FreeBSD handles leapsecond correctly

Peter Jeremy PeterJeremy at
Mon Jan 2 15:22:15 PST 2006

On Mon, 2006-Jan-02 23:27:31 +0100, Poul-Henning Kamp wrote:
>Interestingly, the main reason why calendar reform is a no-talk
>issue seems to be that The Vatican owns the standardization area
>of calendars because they have written all (relevant) standards for
>the area in the past.

Actually, the Vatican has only been responsible for one variant of the
Western calendar (the Gregorian).  The Julian calendar predates the
Christian church.  The Vatican was open to calendar reform at the time
because trying to combine elements of both Lunar and Solar calendars
with a relatively inaccurate year length meant that Easter was heading
for Christmas - which was felt to be undesirable.  The actual
algorithm was not developed within the Vatican but was promulgated by
the Vatican because it was about the only international body which
more than one or two countries would actually take any notice of - and
even so, it wasn't until the 20th Century that (eg) Russia switched.

Islam has its own calendar (with a particularly painful Leap Year
calculation that gives very marginally more accuracy than the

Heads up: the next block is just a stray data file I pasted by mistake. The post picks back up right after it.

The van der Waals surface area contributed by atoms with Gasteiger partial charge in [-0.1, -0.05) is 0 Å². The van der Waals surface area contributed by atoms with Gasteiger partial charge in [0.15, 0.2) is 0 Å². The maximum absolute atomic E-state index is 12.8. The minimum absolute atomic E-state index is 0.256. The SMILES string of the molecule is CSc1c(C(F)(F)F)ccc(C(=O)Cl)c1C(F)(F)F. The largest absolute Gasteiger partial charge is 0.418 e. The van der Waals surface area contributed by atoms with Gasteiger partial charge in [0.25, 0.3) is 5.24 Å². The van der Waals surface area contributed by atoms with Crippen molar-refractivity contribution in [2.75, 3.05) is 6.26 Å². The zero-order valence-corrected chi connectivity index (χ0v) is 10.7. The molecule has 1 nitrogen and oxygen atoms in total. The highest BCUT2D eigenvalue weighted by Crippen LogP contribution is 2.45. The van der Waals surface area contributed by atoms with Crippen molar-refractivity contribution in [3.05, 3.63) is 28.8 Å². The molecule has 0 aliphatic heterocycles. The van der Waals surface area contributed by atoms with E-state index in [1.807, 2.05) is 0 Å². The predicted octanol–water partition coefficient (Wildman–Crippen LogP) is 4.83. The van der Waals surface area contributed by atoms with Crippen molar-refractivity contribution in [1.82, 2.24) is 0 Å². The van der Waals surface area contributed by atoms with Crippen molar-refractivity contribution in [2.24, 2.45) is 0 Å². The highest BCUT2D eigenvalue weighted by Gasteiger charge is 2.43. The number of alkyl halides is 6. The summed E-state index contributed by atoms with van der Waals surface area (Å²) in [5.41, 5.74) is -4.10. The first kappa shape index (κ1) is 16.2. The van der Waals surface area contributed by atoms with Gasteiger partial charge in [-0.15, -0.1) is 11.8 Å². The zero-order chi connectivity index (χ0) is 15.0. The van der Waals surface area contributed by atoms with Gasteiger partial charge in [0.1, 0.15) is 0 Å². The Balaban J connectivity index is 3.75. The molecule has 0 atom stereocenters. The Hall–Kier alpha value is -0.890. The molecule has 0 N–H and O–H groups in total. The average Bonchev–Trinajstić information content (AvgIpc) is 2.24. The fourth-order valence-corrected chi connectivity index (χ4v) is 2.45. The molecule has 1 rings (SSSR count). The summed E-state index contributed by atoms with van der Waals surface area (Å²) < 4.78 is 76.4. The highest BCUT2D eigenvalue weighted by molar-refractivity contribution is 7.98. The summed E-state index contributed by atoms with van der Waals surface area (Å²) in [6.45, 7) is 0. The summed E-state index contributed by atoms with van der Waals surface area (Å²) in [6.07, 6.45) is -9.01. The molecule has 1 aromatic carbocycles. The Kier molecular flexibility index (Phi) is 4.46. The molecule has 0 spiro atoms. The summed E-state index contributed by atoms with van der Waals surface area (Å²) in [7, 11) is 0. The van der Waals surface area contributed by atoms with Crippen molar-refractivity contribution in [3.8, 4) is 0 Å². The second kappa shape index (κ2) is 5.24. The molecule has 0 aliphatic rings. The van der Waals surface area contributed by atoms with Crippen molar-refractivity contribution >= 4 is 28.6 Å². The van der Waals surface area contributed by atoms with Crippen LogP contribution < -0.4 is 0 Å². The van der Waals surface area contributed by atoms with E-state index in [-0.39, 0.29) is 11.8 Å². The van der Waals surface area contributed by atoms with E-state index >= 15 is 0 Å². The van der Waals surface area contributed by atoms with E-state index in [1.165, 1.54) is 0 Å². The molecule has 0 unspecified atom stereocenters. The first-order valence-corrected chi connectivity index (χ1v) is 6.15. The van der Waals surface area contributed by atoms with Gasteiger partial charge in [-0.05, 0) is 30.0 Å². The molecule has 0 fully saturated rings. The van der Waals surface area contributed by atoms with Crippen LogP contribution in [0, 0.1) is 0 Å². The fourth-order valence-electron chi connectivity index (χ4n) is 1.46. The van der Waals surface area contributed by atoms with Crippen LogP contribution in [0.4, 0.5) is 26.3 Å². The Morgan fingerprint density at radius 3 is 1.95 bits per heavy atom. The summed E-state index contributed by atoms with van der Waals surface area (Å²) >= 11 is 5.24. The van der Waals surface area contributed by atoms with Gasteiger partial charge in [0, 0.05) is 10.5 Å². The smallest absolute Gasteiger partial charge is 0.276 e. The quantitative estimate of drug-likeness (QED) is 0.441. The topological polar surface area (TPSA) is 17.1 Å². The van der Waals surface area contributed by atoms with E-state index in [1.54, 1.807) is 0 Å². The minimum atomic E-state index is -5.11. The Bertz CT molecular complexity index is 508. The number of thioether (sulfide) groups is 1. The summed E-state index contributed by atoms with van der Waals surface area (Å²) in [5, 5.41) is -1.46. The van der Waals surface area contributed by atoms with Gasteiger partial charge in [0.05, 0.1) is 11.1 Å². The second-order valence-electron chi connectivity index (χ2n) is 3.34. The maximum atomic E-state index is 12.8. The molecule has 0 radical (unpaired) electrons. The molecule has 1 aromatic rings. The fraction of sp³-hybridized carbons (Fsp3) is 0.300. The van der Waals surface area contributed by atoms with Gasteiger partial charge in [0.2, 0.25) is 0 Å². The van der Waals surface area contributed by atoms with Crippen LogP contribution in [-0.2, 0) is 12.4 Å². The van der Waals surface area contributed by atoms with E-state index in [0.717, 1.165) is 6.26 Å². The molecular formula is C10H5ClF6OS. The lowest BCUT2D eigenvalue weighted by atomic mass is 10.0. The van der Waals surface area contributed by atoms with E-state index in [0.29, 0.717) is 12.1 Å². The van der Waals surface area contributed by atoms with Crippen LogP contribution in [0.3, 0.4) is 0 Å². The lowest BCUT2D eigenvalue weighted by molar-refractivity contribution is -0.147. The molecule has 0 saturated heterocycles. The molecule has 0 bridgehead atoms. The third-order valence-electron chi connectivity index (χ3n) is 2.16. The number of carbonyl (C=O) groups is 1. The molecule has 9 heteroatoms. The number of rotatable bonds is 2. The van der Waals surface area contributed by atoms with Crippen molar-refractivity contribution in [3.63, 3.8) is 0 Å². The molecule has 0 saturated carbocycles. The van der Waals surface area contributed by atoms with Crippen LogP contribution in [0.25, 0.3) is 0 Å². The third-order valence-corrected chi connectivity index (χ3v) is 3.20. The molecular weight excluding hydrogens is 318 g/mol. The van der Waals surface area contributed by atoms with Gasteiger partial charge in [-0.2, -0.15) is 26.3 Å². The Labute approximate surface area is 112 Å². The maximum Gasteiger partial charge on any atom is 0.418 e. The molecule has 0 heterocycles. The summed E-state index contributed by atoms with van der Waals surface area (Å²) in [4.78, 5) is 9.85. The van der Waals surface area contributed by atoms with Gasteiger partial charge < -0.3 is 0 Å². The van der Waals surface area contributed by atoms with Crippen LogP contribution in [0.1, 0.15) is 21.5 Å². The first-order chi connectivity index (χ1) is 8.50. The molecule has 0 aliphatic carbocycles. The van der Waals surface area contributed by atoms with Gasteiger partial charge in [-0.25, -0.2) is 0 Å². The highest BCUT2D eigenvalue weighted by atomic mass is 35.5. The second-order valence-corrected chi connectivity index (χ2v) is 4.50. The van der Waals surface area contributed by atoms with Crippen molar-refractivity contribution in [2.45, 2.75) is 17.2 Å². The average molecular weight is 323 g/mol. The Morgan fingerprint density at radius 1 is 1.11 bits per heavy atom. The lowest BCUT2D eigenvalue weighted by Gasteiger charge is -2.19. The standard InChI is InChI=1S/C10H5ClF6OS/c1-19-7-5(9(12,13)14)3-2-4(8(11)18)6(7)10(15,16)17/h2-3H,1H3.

Gregorian).  I'm not sure how the Chinese, Hindu, Japanese and Jewish
calendars handle leap years.  (I think that covers the major non-
Gregorian calendars).

>According to one insider, none of the possible owners of a new
>calendar (ITU, ISO & BIPM) can bring it on themselves to ask the
>pope permission to take over the area.

The Gregorian algorithm is reasonably accurate - I think it's good for
about 1 day in 3000 years.  I don't know how this compares to the
magnitude of miscellaneous perturbations in the Earth's orbit but it's
likely to be a couple of thousand years before a further adjustmens is

The obvious solution is to shift the Earth's orbit slightly towards
the Sun to provide an even 365 day period.  To make things even
simpler, move the Earth a bit further to give a 360 day period and
move the moon a bit further away to give a 30 day period.  (Of course
the downside of the latter change is that solar eclipses would become
even rarer and might even disappear totally).  With a bit of tweaking
of the Earth's rotation, the need for leap seconds can also be removed.

Peter Jeremy

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